Zoonoses within wild reservoir host populations often occur focally obeying Pavlovskii's rules of "natural nidahty" What appears to be a clear example is Bolivian hemorrhagic fever (BHF), a disease endemic to northeastern Bolivia. The etiological agent is Machupo virus (MACV, Arenaviridae). The vertebrate reservoir, identified 30 years ago, was Calomys callosus a wild rodent common to open biomes in the lowlands of southeastern South America. The lack of concordance between the occurrence of MACV and the range of its rodent host has puzzled cadres of researchers and could be used as an exemplar of natural nidality. Here, we show that the populations of rodents responsible for the maintenance and transmission of MACV are an independent monophyletic lineage, different from those in other areas of South America. Therefore a clearer understanding of the systematics of the host species explains the apparent natural nidality of BHF. Similar studies may prove to be informative in other zoonoses.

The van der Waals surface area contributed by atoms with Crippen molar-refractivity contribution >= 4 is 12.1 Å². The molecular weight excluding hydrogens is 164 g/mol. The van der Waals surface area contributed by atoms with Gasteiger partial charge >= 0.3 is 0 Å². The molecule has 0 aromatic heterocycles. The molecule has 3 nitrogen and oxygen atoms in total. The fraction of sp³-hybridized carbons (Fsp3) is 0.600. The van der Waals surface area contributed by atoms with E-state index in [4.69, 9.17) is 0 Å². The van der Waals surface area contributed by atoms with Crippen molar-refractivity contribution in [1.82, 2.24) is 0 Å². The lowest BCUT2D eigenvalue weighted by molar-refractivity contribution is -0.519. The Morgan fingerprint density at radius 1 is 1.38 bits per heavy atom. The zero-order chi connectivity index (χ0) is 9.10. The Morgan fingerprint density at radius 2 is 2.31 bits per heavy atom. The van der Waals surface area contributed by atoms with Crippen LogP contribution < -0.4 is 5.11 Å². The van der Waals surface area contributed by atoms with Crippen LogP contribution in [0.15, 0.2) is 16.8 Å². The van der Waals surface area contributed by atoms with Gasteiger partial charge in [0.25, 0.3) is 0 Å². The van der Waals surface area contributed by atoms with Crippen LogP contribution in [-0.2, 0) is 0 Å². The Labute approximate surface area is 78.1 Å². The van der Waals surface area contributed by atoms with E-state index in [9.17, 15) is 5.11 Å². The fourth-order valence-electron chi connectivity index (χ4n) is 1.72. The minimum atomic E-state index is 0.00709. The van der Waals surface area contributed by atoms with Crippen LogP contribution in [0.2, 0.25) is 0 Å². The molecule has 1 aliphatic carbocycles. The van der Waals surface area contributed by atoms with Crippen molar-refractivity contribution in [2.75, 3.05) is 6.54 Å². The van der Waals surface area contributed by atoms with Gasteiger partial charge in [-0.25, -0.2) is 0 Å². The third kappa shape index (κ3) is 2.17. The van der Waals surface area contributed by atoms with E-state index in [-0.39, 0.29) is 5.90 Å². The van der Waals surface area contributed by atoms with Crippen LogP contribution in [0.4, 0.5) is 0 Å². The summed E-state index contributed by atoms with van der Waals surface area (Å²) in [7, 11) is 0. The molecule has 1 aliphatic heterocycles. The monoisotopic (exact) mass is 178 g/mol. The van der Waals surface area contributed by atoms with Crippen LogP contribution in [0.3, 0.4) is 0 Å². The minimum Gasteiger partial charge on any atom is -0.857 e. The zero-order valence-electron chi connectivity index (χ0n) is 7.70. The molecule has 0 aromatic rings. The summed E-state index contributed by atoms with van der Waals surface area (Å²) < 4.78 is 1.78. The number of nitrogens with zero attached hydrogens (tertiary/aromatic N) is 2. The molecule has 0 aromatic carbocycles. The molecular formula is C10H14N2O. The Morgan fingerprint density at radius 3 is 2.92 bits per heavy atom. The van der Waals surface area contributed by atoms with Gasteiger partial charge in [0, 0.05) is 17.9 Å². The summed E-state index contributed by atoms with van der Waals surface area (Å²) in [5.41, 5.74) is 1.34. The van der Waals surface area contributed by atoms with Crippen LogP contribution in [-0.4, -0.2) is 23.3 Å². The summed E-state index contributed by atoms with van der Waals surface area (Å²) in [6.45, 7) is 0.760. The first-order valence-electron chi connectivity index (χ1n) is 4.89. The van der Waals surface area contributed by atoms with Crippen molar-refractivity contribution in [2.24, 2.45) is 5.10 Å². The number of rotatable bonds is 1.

- Bolivian hemorrhagic fever
ASJC Scopus subject areas
- Ecology, Evolution, Behavior and Systematics
- Infectious Diseases